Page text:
- Financial MD Gives Useful Financial Information to Residents And Young Physicians [0:03:05]
- The Big Picture In Investing [0:04:31]
- Describe Financial Planning [0:08:21]
- It’s Not What You Make, It’s What You Keep [0:09:21]
- What Are The Four Different Steps In The Roadmap for Residents? [0:15:06]
- What Is A Robinhood Account? [0:18:19]
- Definition of Securities Backed Line To Credit [0:23:10]
- Need Help? Email Or Call For Free Consultations [0:28:17]
- Takeaways: If You Can Do The ROTH IRA, DO IT [0:29:00]
Welcome to the Financial MD Show. This is the only podcast designed specifically for residents and young physicians to help you become educated on financial planning for physicians and avoid many of the common financial mistakes doctors make. Your hosts, Jon and Trevor, explore a different topic with each episode. Jon Solitro is a financial planner and certified financial education instructor. He’s been working with young physicians for the better part of the decade and lectures to graduate medical programs around the country. Dr. Trevor Smith is a board certified ophthalmologist with a full time practice and he has learned the ins and outs first-hand what it takes to make smart financial decisions as a young physician. And now here’s your hosts, Jon and Trevor.
Jon: Hello everyone and welcome to the fourth episode of the Financial MD Show. I’m excited about today’s show. We’re going to be going into investing and the basics of investing and what it means particularly to residents. We begin by talking about some of the basics of actually investing in stocks and where it comes from and what is actually happening. Trevor starts going into the behavioral side of investing and how to manage your emotions to be a more successful investor. We then pivot to talking about how it fits into a resident’s financial plan, when to start investing, how much, and where to actually invest. Trevor digs into some of the ways that investments can get tripped up and where we should be putting our money based on how it’s going to be taxed and I talk a little bit about what are some of the biggest drags on investment performance over time. We wrap up by giving some resources on where you can go to get more information and how to get started today. And so with that introduction, I hope you enjoy today’s episode of the Financial MD Show.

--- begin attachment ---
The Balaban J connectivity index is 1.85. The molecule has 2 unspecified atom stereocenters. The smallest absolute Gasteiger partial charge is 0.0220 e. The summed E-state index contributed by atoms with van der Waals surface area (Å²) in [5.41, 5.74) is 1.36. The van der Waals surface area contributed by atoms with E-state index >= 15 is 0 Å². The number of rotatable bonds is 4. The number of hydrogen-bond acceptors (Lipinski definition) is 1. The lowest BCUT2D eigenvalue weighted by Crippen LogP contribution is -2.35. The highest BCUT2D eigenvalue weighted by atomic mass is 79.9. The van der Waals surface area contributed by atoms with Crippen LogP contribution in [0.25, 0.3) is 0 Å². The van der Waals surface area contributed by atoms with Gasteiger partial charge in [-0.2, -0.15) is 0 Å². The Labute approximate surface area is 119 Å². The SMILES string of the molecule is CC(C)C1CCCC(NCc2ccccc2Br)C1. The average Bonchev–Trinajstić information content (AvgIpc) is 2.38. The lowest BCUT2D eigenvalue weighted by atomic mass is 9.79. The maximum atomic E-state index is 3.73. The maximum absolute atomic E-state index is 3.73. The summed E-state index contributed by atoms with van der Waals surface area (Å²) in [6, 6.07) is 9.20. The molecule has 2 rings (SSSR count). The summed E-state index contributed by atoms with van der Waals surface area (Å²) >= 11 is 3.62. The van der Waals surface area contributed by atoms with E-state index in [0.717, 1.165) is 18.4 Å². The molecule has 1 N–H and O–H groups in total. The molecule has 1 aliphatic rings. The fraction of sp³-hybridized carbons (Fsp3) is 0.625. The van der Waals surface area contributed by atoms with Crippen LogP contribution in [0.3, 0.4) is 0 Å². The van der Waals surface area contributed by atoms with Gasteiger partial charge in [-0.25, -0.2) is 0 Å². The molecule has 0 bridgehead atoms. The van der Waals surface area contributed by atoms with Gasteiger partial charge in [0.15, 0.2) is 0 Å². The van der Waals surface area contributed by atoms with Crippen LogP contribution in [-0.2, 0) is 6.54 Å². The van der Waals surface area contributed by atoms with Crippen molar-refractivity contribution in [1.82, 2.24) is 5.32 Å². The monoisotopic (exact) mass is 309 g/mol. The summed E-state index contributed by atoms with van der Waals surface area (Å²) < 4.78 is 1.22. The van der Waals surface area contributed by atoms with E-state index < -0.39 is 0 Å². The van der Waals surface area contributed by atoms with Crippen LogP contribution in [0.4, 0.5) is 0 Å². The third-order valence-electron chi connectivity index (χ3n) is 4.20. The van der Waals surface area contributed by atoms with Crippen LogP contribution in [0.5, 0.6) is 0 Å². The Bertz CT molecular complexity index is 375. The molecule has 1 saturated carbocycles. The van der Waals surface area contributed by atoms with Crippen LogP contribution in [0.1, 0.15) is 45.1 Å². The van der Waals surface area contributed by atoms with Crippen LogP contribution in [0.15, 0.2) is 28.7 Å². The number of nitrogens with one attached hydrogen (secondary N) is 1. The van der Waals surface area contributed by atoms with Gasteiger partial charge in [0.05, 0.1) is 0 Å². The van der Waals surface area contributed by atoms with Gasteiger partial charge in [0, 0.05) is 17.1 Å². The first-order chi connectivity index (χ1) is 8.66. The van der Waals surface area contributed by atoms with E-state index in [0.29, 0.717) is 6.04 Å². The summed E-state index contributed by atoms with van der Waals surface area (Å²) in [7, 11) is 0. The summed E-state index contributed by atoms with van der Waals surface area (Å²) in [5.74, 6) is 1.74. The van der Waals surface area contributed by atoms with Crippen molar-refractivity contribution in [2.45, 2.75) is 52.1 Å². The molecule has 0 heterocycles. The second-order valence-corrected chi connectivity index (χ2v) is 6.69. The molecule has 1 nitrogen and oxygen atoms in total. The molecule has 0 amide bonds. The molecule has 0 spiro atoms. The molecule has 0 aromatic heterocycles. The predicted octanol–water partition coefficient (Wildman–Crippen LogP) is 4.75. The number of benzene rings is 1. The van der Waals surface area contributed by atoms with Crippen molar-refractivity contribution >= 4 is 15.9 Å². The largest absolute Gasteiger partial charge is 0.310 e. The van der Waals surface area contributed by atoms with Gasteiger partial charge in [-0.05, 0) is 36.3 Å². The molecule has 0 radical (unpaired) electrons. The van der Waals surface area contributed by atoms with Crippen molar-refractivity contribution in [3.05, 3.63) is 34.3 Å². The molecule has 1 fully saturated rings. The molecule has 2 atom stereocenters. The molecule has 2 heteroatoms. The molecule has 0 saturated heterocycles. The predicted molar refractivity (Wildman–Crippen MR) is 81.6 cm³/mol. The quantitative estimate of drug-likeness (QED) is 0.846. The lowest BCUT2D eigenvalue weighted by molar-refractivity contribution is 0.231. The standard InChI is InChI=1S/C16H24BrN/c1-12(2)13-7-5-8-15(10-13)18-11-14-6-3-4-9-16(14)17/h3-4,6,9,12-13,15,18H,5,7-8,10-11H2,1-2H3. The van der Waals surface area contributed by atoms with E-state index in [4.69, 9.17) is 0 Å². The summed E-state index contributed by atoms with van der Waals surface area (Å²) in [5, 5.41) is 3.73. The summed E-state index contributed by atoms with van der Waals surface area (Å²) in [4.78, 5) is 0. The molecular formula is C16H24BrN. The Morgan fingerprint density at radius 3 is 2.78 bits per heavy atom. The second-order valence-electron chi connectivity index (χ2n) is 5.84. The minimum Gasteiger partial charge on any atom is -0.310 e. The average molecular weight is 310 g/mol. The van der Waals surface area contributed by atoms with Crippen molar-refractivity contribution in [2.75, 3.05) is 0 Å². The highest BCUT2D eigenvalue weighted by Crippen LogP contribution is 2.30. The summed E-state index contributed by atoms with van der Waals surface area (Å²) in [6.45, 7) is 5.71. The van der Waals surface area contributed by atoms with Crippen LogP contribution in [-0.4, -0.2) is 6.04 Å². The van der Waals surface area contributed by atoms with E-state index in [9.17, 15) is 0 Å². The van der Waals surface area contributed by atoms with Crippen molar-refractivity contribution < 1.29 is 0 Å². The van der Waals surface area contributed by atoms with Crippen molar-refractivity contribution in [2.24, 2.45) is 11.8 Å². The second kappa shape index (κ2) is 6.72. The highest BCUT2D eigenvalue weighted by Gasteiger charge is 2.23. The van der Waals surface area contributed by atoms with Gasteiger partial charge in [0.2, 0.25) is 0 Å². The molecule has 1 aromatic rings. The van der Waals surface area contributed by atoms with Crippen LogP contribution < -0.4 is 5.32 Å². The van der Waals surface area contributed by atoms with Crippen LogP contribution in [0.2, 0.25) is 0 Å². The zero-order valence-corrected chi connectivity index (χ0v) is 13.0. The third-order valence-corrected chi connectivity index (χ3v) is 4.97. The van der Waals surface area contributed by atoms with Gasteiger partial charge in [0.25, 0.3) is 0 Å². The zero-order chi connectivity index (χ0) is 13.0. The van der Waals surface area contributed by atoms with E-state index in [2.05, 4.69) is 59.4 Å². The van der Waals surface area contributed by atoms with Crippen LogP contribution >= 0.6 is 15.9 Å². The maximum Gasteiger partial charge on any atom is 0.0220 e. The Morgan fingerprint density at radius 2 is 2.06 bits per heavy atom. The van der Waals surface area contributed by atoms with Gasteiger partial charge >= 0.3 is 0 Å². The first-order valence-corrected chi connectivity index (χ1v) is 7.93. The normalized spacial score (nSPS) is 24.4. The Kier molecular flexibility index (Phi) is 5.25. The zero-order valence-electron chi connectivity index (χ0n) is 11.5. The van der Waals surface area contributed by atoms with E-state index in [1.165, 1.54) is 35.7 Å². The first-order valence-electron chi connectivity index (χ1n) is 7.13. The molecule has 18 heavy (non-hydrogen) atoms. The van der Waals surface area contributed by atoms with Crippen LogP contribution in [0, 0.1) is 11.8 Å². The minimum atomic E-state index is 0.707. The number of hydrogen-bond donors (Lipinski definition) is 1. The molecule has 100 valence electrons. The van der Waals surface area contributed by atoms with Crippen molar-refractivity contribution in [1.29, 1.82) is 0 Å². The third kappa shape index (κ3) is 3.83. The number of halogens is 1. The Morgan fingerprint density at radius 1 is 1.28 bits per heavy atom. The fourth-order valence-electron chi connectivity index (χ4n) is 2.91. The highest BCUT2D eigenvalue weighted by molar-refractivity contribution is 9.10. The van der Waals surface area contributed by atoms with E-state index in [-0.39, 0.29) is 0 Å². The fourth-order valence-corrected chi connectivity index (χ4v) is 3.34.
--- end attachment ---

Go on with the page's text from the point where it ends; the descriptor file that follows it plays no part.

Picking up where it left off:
Jon: Investing – definitely, I’ve got some knowledge on the formal side of actually being a trained financial advisor but the whole reason that you are part of Financial MD is because you have a more organic interest in these, and don’t get me wrong, I’m interested in this stuff. But your interest is – you know you have the beauty of not having to take the Series 7 and 66 and all the crap that I had to do. You get to pick and choose what aspects of investing you want to get drilled down into and get really good at.
Trevor: Yeah, that’s right.
Jon: For sure, more than most residents, so I don’t expect you to disseminate everything you know to every resident out there. That’s not fair to them.
Trevor: That’s exactly right.
Financial MD Gives Useful Financial Information to Residents And Young Physicians [0:03:05]
Jon: But I think you’re down to earth enough to be able to say, hey, if I had to give kind of Dave Ramsey style advice because we go back and forth on Dave Ramsey. We agree with a lot of his stuff in general, but we also understand Dave Ramsey’s advice is for the masses and so when we have residents or young physicians come to us and say, well, Dave Ramsey said this, what do you think of this? And I say, well, sure, but the whole point of Financial MD is that everyone listening to this podcast is going to be in a doctor’s or in a unique financial situation. So I don’t think all of Dave Ramsey’s or all of Suze Orman’s or all of whoever’s advice is going to everybody – let alone physicians – hence the point of making Financial MD in this podcast. So we’re going to give you guys some tidbits. The whole point of Financial MD is to give information that can be useful at any point in your career even if you’re in training so a lot of the stuff we’re going to talk about today, I want it to be hopefully you guys walk away listening to this getting just a few, even one or two tips that you can say, hey, I’m going to implement that, and the 65-year-old me is going to thank me. So, Trevor, where would you start?